Objective: To survey the contemporary literature in the social and biological sciences relevant to race that examines both the reality and the usefulness of the concept. Race is considered a major correlate of criminal behavior, and thus a fresh look at the concept is of obvious importance to criminologists and sociologists. Method: Social, genetic, medical, and criminology databases were keyword searched for articles on race that either addressed its existence/nonexistence or usefulness as a concept. Results: We find that biologist and social constructionists talk past one another and never venture beyond the comfort of their own positions. Genetic studies using very few chromosomal loci find that genetic polymorphisms divide human populations into clusters with almost 100 percent accuracy and that they correspond to the traditional anthropological categories. Conclusion: There is much to gain by recognizing that these categories differ genetically, and that we can dispense with the term race in favor of some other term such as population or ethnic group and nothing would be lost except a word. Adapted from the source document.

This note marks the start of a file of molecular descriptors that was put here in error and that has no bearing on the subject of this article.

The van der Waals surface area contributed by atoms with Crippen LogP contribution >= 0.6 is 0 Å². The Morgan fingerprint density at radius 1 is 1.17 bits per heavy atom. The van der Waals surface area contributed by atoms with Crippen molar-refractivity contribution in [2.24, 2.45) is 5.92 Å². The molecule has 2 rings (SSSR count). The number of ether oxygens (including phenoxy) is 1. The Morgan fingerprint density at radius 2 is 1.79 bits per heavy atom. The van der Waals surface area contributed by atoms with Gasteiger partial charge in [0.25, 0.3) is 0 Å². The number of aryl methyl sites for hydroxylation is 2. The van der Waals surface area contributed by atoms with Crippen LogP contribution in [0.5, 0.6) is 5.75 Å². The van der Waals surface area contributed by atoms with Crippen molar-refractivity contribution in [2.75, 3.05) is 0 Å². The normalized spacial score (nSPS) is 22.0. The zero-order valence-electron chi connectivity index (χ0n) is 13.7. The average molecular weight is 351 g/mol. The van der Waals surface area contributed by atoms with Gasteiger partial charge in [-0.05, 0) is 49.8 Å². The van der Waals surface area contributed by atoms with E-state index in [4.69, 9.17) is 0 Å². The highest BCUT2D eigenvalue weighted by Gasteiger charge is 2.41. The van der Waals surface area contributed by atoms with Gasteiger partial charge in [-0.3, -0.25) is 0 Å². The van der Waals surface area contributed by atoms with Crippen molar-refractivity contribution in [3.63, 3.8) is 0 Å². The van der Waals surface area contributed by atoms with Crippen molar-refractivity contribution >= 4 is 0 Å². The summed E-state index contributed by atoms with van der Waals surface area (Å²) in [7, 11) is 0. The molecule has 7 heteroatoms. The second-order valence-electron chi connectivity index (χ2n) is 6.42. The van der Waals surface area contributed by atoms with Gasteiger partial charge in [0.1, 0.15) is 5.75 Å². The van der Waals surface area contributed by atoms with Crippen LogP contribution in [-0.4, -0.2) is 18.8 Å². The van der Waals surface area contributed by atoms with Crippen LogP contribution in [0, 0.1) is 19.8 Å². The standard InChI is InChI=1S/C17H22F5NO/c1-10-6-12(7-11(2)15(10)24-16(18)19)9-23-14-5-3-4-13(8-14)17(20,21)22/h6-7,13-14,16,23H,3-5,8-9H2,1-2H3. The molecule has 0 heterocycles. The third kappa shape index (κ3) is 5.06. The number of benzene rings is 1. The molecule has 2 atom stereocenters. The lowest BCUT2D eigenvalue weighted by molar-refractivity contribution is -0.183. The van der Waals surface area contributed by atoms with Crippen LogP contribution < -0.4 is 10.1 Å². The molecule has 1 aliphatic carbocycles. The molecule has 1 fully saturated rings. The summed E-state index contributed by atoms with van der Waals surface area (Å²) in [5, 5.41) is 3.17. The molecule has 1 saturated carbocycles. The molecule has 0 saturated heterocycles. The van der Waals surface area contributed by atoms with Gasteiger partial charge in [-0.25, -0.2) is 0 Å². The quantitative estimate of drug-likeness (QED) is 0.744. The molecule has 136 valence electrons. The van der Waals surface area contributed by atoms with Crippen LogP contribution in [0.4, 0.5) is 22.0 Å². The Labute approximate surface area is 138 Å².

This paper contributes to a rethinking of animal abuse control and animal welfare protection in criminology, specifically, and in the social sciences more broadly. We do this, first, through a broad mapping of the institutional control complex around animal abuse in contemporary Britain. Second, we focus on the institutional strategies and practices, past and present, of the main agency of animal protection, and the policing thereof, in this society, namely the Royal Society for the Prevention of Cruelty to Animals (RSPCA). In looking back to this charity's growth since the first decades of the nineteenth century at the time of the birth of modern industrial capitalism and also to its current rationale and practices as a late-modern, corporate organisation, we explore the seeming paradox of a private body taking a lead on the regulation and prosecution of illegalities associated with animal-human relationships. Finally, the ideology and strategy of the RSPCA are explored in the context of the often visceral and culturally influential 'morality war' associated with proponents, respectively, of animal rights ('abolition') and 'anthropic' welfare proponents ('regulation' and 'protection').